From years of loud noise at work, I have tinnitus. In order to sleep, I need a low-level masking sound—typically the television. Our suite had two televisions, each with a unique remote that required a four-digit security code in order to work. The bedroom remote wasn't functioning, so we went to the front desk for assistance. None of the codes they gave us worked, so the TV couldn't be adjusted by remote. We asked a second time, and nothing they told us helped. It was becoming a hassle.
The next morning we woke up at eight—too early for the free continental buffet staged in the porn library room overlooking the main pool area. We headed to Koffi for a quick jolt, then to Sherman's Delicatessen for breakfast. Around ten we returned to the resort, where people were beginning to stir—the usual assortment of nude sunbathers, early-bird day-pass sex cruisers from LA, and older gentlemen with their (much) younger weekend escorts. I wanted to catch a nap before heading to the festival, but I still couldn't adjust the volume of the TV from the bed. Micheal went to ask for help at the front desk one more time, at which point I quickly dozed off.
Minutes later I was woken by the sound of Micheal slamming the door to the room and then locking it with both deadbolt and chain. Visibly shaken, he said, "That man out there is crazy. He's threatening me!" I opened the door to find a wild-eyed troll yelling, "I'm the manager, and your friend called me an asshole. You're both out of here in ten minutes or I'm calling the police to have you escorted off my property." My instinct was to grab him in a front face lock until he was unconscious, but the fact that I had to be onstage in four hours saved his scrawny ass. Rather than argue or reason, we began packing up our stuff. The walk of shame took us from our poolside room, case of water and luggage in tow, past the smirking sunbathers and bagel-nuzzling septuagenarians, and to the front desk. The young employee who handled the cancellation of the remaining two nights' room charges had a puzzled and somewhat sad look on his face, as if to say: Yes, he's out of his mind. But he's my boss and I need this depressing job, so I can't help you either.
Once the charges had been removed, I looked at the manager and said, "You know, you're out of your fucking mind. You see this wristband? This wristband says I'm standing in front of tens of thousands of people today, and you're stuck here with your drugs and delusions and dog shit by the pool." The manager rushed to a hockey puck–size object on the desk, raised his hand, and replied, "You see this button? If I push this button, you'll be blacklisted from every clothing-optional resort in Palm Springs!" I chortled and spat, "Save it for someone who cares," then sauntered away with my partner, my dignity, and our case of bottled water.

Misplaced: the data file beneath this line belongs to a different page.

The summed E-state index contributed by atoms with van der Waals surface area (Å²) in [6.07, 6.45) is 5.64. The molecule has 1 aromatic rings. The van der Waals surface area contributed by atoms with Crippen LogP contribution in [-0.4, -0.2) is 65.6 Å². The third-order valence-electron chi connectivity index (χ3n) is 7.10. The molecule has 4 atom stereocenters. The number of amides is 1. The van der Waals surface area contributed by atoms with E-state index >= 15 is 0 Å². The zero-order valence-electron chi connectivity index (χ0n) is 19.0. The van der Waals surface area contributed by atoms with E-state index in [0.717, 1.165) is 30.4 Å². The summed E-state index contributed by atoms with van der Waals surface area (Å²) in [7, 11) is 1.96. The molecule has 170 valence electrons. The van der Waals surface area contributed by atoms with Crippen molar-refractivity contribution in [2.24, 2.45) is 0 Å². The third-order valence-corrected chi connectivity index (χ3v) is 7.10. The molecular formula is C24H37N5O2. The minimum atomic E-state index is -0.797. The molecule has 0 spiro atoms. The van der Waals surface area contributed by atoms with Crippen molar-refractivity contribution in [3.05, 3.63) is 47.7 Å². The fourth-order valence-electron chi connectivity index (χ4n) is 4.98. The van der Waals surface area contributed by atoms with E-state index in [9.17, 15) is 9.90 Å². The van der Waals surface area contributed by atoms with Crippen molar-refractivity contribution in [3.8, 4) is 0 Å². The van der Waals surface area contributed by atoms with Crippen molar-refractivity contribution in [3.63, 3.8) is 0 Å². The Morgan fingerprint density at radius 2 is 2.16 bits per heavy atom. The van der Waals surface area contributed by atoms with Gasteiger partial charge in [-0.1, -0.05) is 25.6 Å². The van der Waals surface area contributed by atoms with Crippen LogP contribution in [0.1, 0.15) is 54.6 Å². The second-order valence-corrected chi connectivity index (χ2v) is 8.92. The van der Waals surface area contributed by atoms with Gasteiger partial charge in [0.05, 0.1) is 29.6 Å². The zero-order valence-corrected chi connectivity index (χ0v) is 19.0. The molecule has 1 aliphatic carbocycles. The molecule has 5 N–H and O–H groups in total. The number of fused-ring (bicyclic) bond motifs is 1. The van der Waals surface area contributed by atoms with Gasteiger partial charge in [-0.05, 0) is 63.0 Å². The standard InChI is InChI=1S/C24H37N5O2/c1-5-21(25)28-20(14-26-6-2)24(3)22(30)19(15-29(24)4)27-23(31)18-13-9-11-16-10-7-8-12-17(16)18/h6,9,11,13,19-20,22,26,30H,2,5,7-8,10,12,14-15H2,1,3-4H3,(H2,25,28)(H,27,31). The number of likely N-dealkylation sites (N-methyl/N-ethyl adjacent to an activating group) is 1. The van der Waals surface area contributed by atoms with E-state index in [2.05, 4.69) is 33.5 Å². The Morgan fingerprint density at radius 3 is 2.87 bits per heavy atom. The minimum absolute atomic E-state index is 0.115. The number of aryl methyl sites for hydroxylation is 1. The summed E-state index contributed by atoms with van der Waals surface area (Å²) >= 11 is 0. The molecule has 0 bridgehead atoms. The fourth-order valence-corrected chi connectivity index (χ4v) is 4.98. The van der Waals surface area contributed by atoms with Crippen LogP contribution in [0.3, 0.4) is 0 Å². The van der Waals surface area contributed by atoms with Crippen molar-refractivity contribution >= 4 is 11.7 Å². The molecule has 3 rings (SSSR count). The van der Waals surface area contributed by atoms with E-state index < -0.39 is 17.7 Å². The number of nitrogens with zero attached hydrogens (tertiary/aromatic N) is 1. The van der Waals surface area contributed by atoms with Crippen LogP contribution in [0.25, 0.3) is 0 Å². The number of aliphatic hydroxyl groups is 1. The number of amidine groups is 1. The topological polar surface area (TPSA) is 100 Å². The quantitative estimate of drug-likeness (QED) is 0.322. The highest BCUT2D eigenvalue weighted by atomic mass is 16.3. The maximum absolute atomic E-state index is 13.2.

We checked into a nearby "clothing required" hotel before heading to the festival. Within a few hours of being thrown out of the clothing-optional resort, I was, in fact, onstage in front of tens of thousands of music fans, blazing through a thirteen-song, forty-five-minute set that encompassed stories from my thirty years of adult life. Not only was I was having a great time entertaining the crowd, but I was also having a hearty internal howl over what had just happened—and the thought of how people would have reacted had I told this particular story onstage.
It was a moment, one of several in the last few years, that showed me how integrated my personal and professional lives had finally become. Clearly, that sunny afternoon on the Coachella stage wasn't the right time or place to tell that anecdote. But the journey that led me to that place—and to self-acceptance, wholeness, and freedom—was ripe for the telling. New Day Rising indeed.
* * *
As a child, music was my escape. It was my fantasy world. Once I understood the value and meaning of music, I began composing. When I'm creating a new piece of music, I float unconsciously for hours, days, weeks at a time. The words and melodies flow through my brain, body, and soul. Imagine standing under the most beautiful waterfall, or in a wonderfully appointed shower, the perfect-temperature water pouring down over you. The infinite loops of history and harmony blend seamlessly into each other and wash my pain away.
But unlike the escapism of composing music, writing this book was an emotionally taxing process. Even though my life and work have been on public display for many years, I have always been a very private person. My desire for privacy has often bordered on secrecy. The thought of revealing certain aspects of my personal life was hard to reconcile. As time progressed, I found myself losing track of certain memories. It felt like it was time to assemble the key pieces into a narrative. Instead of telling individual anecdotes (the typical memoir), I'm telling my story in order—and by doing so, I can see the patterns. In a way, I'm finally making sense of my life.
When I signed on for this project, I had no idea what I'd gotten myself into. Once the rush from the flattery and vanity of the book deal subsided, I was left with three years of gathering, recounting, examining, reexamining, questioning, and, ultimately, letting go of the past. It wasn't a jovial journey through my musical history. It's not a book filled with self-congratulation, glowing reviews, or tales of high and mighty triumph. It's my life story, as best I can remember.